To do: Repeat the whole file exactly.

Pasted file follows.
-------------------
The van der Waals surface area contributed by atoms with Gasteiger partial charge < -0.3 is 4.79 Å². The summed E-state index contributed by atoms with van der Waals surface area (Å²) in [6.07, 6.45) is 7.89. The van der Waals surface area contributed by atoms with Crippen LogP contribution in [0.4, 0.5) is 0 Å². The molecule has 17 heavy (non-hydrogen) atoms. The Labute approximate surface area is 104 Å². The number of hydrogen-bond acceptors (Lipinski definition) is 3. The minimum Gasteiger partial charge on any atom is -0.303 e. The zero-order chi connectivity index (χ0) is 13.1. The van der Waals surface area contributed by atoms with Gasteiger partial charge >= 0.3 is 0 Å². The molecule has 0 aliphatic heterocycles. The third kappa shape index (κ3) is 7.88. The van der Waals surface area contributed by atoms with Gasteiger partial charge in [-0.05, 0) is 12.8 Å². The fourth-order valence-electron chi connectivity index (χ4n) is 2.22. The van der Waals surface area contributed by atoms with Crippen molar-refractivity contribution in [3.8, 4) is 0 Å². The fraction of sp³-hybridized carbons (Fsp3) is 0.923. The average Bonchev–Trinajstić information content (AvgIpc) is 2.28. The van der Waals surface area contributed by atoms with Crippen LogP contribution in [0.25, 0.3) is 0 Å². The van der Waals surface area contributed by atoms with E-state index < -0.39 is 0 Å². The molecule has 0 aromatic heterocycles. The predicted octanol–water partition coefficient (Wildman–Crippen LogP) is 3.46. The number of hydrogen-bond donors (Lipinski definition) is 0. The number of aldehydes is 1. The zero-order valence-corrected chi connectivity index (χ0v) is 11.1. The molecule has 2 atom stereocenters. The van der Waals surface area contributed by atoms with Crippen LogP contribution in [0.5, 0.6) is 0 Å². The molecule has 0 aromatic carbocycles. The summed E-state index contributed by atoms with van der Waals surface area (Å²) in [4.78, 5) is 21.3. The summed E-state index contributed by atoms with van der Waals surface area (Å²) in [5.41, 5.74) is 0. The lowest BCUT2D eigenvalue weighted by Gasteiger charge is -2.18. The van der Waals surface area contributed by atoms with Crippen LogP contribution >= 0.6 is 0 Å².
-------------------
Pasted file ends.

The van der Waals surface area contributed by atoms with Gasteiger partial charge < -0.3 is 4.79 Å². The summed E-state index contributed by atoms with van der Waals surface area (Å²) in [6.07, 6.45) is 7.89. The van der Waals surface area contributed by atoms with Crippen LogP contribution in [0.4, 0.5) is 0 Å². The molecule has 17 heavy (non-hydrogen) atoms. The Labute approximate surface area is 104 Å². The number of hydrogen-bond acceptors (Lipinski definition) is 3. The minimum Gasteiger partial charge on any atom is -0.303 e. The zero-order chi connectivity index (χ0) is 13.1. The van der Waals surface area contributed by atoms with Gasteiger partial charge >= 0.3 is 0 Å². The molecule has 0 aliphatic heterocycles. The third kappa shape index (κ3) is 7.88. The van der Waals surface area contributed by atoms with Gasteiger partial charge in [-0.05, 0) is 12.8 Å². The fourth-order valence-electron chi connectivity index (χ4n) is 2.22. The van der Waals surface area contributed by atoms with Crippen molar-refractivity contribution in [3.8, 4) is 0 Å². The fraction of sp³-hybridized carbons (Fsp3) is 0.923. The average Bonchev–Trinajstić information content (AvgIpc) is 2.28. The van der Waals surface area contributed by atoms with Crippen LogP contribution in [0.25, 0.3) is 0 Å². The van der Waals surface area contributed by atoms with E-state index < -0.39 is 0 Å². The molecule has 0 aromatic heterocycles. The predicted octanol–water partition coefficient (Wildman–Crippen LogP) is 3.46. The number of hydrogen-bond donors (Lipinski definition) is 0. The number of aldehydes is 1. The zero-order valence-corrected chi connectivity index (χ0v) is 11.1. The molecule has 2 atom stereocenters. The van der Waals surface area contributed by atoms with Crippen LogP contribution in [0.5, 0.6) is 0 Å². The molecule has 0 aromatic carbocycles. The summed E-state index contributed by atoms with van der Waals surface area (Å²) in [4.78, 5) is 21.3. The summed E-state index contributed by atoms with van der Waals surface area (Å²) in [5.41, 5.74) is 0. The lowest BCUT2D eigenvalue weighted by Gasteiger charge is -2.18. The van der Waals surface area contributed by atoms with Crippen LogP contribution >= 0.6 is 0 Å².